Picture of flying drone

Award-winning sensor signal processing research at Strathclyde...

The Strathprints institutional repository is a digital archive of University of Strathclyde's Open Access research outputs. Strathprints provides access to thousands of Open Access research papers by University of Strathclyde researchers, including by Strathclyde researchers involved in award-winning research into technology for detecting drones. - but also other internationally significant research from within the Department of Electronic & Electrical Engineering.

Strathprints also exposes world leading research from the Faculties of Science, Engineering, Humanities & Social Sciences, and from the Strathclyde Business School.

Discover more...

Testing times: exploring staged responses and the impact of blame management strategies in two examination fiasco cases

Hood, C. and Jennings, W. and Dixon, R. and Hogwood, B.W. and Beeston, C. (2009) Testing times: exploring staged responses and the impact of blame management strategies in two examination fiasco cases. European Journal of Political Research, 48 (6). pp. 695-722. ISSN 0304-4130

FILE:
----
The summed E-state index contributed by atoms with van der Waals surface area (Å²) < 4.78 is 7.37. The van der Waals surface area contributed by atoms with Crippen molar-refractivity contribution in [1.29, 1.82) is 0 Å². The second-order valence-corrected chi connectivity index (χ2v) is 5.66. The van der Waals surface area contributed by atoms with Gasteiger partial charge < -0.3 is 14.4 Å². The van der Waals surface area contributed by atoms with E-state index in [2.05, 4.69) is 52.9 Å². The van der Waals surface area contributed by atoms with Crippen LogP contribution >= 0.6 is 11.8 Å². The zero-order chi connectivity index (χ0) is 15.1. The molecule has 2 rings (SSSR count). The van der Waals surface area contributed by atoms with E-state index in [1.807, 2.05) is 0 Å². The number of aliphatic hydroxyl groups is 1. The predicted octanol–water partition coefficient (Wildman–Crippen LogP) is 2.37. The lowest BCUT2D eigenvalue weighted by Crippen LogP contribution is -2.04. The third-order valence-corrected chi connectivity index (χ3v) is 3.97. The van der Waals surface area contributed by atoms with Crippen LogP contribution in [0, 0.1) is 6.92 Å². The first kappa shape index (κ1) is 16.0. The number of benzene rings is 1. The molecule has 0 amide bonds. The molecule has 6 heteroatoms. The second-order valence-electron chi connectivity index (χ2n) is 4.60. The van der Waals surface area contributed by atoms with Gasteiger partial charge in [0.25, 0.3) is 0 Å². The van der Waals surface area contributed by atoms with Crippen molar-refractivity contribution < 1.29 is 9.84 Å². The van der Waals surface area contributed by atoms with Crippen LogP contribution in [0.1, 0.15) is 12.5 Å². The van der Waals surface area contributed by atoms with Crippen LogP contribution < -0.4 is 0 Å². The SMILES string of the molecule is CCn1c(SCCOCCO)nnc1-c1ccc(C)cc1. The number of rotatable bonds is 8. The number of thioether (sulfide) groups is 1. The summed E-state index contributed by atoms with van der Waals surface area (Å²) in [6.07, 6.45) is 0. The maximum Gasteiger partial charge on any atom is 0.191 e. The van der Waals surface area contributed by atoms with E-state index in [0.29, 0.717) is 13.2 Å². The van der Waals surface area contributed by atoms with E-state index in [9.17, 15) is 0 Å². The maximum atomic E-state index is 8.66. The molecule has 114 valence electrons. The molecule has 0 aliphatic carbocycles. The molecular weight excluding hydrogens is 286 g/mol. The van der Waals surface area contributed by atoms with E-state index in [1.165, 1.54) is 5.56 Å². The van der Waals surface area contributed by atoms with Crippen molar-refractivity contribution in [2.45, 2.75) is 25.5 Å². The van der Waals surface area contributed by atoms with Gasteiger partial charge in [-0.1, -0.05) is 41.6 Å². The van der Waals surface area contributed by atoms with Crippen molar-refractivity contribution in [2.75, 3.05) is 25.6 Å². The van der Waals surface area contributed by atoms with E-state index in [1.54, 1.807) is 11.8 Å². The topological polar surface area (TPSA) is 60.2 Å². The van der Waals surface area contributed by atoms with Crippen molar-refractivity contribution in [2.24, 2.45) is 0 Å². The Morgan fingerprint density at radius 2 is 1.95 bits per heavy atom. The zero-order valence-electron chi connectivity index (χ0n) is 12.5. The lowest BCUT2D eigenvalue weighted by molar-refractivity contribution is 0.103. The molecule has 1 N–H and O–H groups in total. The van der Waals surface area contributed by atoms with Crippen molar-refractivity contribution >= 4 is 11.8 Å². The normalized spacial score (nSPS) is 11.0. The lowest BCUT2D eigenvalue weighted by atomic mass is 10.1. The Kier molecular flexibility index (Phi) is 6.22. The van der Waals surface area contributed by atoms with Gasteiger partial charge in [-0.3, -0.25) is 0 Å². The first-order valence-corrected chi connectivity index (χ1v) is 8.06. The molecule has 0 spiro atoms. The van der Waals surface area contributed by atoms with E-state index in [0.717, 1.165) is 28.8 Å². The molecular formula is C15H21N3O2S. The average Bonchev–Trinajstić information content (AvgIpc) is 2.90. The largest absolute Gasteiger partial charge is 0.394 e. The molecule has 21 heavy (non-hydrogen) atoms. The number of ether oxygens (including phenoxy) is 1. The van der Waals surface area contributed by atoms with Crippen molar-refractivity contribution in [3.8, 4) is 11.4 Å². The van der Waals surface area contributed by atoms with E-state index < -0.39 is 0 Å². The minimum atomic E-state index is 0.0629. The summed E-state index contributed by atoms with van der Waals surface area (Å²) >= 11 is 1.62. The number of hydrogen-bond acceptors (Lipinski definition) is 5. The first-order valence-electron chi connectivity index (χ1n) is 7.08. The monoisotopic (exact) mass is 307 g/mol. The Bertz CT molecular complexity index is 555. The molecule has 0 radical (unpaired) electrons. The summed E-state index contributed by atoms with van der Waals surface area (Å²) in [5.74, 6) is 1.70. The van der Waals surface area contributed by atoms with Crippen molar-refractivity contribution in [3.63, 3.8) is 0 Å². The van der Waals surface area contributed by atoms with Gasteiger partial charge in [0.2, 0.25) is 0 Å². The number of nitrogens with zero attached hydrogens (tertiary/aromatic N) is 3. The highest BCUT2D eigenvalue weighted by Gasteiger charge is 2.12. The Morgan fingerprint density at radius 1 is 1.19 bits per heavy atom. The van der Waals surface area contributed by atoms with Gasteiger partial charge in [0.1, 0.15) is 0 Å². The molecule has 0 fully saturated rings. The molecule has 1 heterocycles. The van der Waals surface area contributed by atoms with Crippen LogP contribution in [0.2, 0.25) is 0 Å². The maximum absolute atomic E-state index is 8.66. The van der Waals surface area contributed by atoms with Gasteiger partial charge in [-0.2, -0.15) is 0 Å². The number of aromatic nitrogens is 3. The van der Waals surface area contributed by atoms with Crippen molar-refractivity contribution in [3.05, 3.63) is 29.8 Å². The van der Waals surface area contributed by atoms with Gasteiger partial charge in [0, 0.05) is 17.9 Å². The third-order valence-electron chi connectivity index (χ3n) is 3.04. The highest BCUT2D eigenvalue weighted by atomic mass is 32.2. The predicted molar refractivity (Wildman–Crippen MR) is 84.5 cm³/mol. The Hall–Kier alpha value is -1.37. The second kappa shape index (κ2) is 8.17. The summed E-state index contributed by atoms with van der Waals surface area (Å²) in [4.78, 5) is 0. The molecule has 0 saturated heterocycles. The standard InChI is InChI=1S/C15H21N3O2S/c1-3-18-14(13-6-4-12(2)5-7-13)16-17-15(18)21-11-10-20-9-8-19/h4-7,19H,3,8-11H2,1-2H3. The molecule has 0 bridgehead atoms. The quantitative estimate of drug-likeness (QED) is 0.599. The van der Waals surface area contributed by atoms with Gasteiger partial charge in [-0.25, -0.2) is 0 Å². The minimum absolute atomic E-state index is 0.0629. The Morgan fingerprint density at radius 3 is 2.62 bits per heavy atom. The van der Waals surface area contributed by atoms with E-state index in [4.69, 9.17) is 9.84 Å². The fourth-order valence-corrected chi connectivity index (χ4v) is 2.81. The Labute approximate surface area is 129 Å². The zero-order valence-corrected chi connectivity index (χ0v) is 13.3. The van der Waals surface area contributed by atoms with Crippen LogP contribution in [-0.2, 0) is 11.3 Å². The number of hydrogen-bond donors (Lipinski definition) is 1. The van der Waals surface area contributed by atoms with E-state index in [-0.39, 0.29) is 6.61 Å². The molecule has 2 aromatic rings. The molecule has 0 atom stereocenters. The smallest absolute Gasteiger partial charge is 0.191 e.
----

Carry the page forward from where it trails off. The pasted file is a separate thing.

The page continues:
Full text not available in this repository. (Request a copy from the Strathclyde author)

Abstract

This article examines the responses of ministers facing high levels of blame in the press after serious failures in the public exam system for school-leavers in Scotland in 2000 and England in 2002. It develops a method for systematic analysis and comparison of the behaviour of officeholders facing blame, tests the hypothesis that ministers will accept personal culpability only after other ways of handling blame have been exhausted and uses time series intervention models to show how one can estimate the impact of strategies on the next day's blame level. The basic sequencing hypothesis is partially upheld by the observed behaviour in these cases, though many other kinds of blame responses do not display a clear sequence. The intervention analysis also raises questions about the claimed effectiveness of presentational strategies for managing blame.